D-Day 70: Two services commemorate anniversary

Two services are taking place in Salisbury to commemorate the 70th anniversary of D-Day on Friday

Two services are taking place in Salisbury to commemorate the 70th anniversary of D-Day on Friday

First published in Wiltshire
Last updated

Two services are taking place in Salisbury to commemorate the 70th anniversary of D-Day.

They have been organised by the Royal British Legion and will give the public the chance to honour the veterans who served in the Second World War and other conflicts.

The first takes place on Friday, June 6, at 9.30am in the Guildhall Square. The service is to open to all.

On Sunday, Salisbury will host the Royal British Legion’s Wiltshire county parade and rededication.

Many of the 5,000 members of the branches across the county will gather at Blue Boar Row to form up at 2.20pm.

They will march along Blue Boar Row, Queen Street and New Canal before arriving at St Thomas’s Church for the service of rededication led by county chaplain tje Rev Adrian Pollard assisted by the Rev David Linaker from the church.

After a 45-minute service, the servicemen and their standard bearers will match back to the Guildhall Square where Salisbury mayor Jo Broom will take the salute.

There will also be a trooping of the Royal British Legion, Women’s Section and Union Flags before a reception in the Guildhall at 4pm.

“Each year we try to hold our parade and rededication service in a different Wiltshire town and the last time we held it in Salisbury was in 2003,” said Christopher Prestwich, county secretary of the Royal British Legion.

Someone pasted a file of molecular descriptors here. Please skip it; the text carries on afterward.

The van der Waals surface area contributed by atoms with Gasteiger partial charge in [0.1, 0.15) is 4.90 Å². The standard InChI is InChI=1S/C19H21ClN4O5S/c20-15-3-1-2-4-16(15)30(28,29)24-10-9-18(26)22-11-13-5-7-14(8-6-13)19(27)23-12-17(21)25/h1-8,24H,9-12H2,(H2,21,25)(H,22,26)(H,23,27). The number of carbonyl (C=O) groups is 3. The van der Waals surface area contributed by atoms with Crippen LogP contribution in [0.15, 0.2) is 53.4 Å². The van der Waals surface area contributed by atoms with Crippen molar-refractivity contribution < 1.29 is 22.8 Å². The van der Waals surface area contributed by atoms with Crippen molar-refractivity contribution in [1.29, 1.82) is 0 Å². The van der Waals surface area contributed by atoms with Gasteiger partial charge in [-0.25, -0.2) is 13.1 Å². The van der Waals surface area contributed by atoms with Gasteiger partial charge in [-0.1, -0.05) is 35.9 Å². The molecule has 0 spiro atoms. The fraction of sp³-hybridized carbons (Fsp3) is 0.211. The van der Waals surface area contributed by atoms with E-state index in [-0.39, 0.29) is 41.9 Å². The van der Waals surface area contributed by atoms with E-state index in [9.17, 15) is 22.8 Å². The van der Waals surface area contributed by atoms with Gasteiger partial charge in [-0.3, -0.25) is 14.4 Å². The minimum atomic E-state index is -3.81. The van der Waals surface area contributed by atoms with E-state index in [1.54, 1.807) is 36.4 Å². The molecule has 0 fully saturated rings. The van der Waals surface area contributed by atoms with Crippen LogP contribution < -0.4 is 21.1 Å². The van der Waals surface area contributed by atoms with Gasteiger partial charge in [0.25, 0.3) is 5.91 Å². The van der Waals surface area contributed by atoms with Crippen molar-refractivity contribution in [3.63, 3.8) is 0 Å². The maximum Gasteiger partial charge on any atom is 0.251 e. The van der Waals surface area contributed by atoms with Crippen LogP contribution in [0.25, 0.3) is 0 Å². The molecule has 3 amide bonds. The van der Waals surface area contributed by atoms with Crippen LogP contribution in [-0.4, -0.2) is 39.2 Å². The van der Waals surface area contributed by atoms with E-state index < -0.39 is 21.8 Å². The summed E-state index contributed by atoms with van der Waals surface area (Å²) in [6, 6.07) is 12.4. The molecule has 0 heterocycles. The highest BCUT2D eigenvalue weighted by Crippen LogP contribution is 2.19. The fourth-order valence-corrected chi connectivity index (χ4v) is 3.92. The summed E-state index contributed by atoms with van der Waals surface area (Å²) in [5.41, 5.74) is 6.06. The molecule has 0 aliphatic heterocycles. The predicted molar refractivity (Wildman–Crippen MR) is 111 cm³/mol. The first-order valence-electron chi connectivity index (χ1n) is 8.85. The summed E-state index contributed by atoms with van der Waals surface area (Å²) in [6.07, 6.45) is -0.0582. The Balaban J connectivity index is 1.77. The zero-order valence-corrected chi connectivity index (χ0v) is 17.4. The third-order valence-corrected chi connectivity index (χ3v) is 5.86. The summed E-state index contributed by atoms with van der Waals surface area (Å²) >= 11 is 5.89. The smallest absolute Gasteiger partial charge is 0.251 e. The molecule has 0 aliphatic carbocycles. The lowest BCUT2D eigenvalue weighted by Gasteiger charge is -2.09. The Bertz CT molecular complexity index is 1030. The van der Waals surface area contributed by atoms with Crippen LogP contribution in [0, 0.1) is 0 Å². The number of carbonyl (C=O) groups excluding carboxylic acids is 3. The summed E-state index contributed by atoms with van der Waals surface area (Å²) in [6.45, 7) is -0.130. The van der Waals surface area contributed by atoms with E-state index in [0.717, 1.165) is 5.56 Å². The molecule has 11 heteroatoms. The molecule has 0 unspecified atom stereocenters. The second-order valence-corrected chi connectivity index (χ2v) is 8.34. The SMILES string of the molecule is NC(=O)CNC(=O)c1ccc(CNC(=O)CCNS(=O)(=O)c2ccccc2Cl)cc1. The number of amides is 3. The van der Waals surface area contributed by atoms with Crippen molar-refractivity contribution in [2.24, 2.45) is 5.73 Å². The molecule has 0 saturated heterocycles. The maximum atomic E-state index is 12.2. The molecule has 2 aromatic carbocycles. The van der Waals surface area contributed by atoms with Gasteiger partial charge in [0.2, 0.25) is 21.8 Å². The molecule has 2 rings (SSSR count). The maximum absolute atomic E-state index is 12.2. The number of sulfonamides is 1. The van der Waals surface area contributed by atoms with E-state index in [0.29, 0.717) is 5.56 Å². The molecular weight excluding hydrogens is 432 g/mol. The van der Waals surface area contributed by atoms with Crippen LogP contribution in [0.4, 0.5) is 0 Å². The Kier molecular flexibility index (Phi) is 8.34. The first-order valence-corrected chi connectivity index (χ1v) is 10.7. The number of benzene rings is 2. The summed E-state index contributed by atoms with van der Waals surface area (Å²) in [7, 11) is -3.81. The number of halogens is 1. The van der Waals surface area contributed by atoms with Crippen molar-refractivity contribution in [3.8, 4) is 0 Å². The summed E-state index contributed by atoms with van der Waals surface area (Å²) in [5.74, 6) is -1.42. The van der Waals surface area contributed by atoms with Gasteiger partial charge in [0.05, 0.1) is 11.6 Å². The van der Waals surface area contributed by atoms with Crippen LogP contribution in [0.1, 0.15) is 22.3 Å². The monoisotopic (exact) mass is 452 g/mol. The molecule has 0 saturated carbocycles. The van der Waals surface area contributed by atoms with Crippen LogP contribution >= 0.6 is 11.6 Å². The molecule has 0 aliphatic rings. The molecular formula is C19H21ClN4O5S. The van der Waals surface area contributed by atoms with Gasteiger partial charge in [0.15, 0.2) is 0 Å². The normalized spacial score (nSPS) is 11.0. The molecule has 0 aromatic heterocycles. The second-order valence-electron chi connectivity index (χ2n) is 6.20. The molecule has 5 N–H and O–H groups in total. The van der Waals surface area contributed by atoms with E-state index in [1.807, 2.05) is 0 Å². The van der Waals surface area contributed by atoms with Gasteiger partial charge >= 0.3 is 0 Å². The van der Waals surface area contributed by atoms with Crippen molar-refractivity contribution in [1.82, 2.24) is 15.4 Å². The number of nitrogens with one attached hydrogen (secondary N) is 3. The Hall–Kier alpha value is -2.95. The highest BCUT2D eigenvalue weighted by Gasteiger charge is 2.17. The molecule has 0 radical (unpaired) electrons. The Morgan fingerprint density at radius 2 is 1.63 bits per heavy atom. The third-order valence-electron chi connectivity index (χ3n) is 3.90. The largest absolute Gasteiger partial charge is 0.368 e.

“We all feel that it is very fitting to hold it in Salisbury this year not only because it is 70 years since the Normandy landings but also in the 100th year since the outbreak of the Great War in which seven or eight battalions from the area served.

“The Royal British Legion has around 5,000 members in 50 local branches in Wiltshire and we hope that many of them will take part. Among them will be those who served on D-Day, who will no doubt be remembering their own experiences during the church service.

“Unlike the Great War, D-Day is still in living memory.

“Also there will be those whose family members followed them into the armed forces and who may be serving away overseas now.

“Services and remembrance give them the chance to recall events that maybe they don’t talk about very often or feel they can only discuss with kindred spirits.

“This will be a very important occasion for our branch.”

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